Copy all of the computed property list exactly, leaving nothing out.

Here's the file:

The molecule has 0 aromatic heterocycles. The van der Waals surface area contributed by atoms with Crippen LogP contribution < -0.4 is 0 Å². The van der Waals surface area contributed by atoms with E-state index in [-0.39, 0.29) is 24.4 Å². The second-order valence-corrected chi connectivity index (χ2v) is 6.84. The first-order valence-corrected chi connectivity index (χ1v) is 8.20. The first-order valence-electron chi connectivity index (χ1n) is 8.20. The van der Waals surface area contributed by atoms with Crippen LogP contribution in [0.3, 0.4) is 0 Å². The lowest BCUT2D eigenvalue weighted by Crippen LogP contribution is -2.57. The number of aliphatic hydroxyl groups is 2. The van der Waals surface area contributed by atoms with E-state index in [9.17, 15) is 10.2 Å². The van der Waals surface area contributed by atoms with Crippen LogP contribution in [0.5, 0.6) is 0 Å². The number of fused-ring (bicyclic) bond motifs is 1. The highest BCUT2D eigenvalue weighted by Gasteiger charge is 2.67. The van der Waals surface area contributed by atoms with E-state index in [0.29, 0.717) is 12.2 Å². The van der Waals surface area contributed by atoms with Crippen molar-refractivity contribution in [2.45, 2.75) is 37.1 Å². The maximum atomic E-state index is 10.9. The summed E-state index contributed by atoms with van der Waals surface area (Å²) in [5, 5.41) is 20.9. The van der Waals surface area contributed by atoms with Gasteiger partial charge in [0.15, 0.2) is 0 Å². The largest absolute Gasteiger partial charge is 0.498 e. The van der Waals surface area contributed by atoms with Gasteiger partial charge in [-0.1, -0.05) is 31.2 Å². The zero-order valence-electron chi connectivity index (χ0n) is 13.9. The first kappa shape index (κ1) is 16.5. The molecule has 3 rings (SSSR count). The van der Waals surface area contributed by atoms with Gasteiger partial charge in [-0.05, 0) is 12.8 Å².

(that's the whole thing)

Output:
The molecule has 0 aromatic heterocycles. The van der Waals surface area contributed by atoms with Crippen LogP contribution < -0.4 is 0 Å². The van der Waals surface area contributed by atoms with E-state index in [-0.39, 0.29) is 24.4 Å². The second-order valence-corrected chi connectivity index (χ2v) is 6.84. The first-order valence-corrected chi connectivity index (χ1v) is 8.20. The first-order valence-electron chi connectivity index (χ1n) is 8.20. The van der Waals surface area contributed by atoms with Crippen LogP contribution in [0.3, 0.4) is 0 Å². The lowest BCUT2D eigenvalue weighted by Crippen LogP contribution is -2.57. The number of aliphatic hydroxyl groups is 2. The van der Waals surface area contributed by atoms with E-state index in [9.17, 15) is 10.2 Å². The van der Waals surface area contributed by atoms with Crippen LogP contribution in [0.5, 0.6) is 0 Å². The number of fused-ring (bicyclic) bond motifs is 1. The highest BCUT2D eigenvalue weighted by Gasteiger charge is 2.67. The van der Waals surface area contributed by atoms with E-state index in [0.29, 0.717) is 12.2 Å². The van der Waals surface area contributed by atoms with Crippen molar-refractivity contribution in [2.45, 2.75) is 37.1 Å². The maximum atomic E-state index is 10.9. The summed E-state index contributed by atoms with van der Waals surface area (Å²) in [5, 5.41) is 20.9. The van der Waals surface area contributed by atoms with Gasteiger partial charge in [0.15, 0.2) is 0 Å². The largest absolute Gasteiger partial charge is 0.498 e. The van der Waals surface area contributed by atoms with Gasteiger partial charge in [-0.1, -0.05) is 31.2 Å². The zero-order valence-electron chi connectivity index (χ0n) is 13.9. The first kappa shape index (κ1) is 16.5. The molecule has 3 rings (SSSR count). The van der Waals surface area contributed by atoms with Gasteiger partial charge in [-0.05, 0) is 12.8 Å².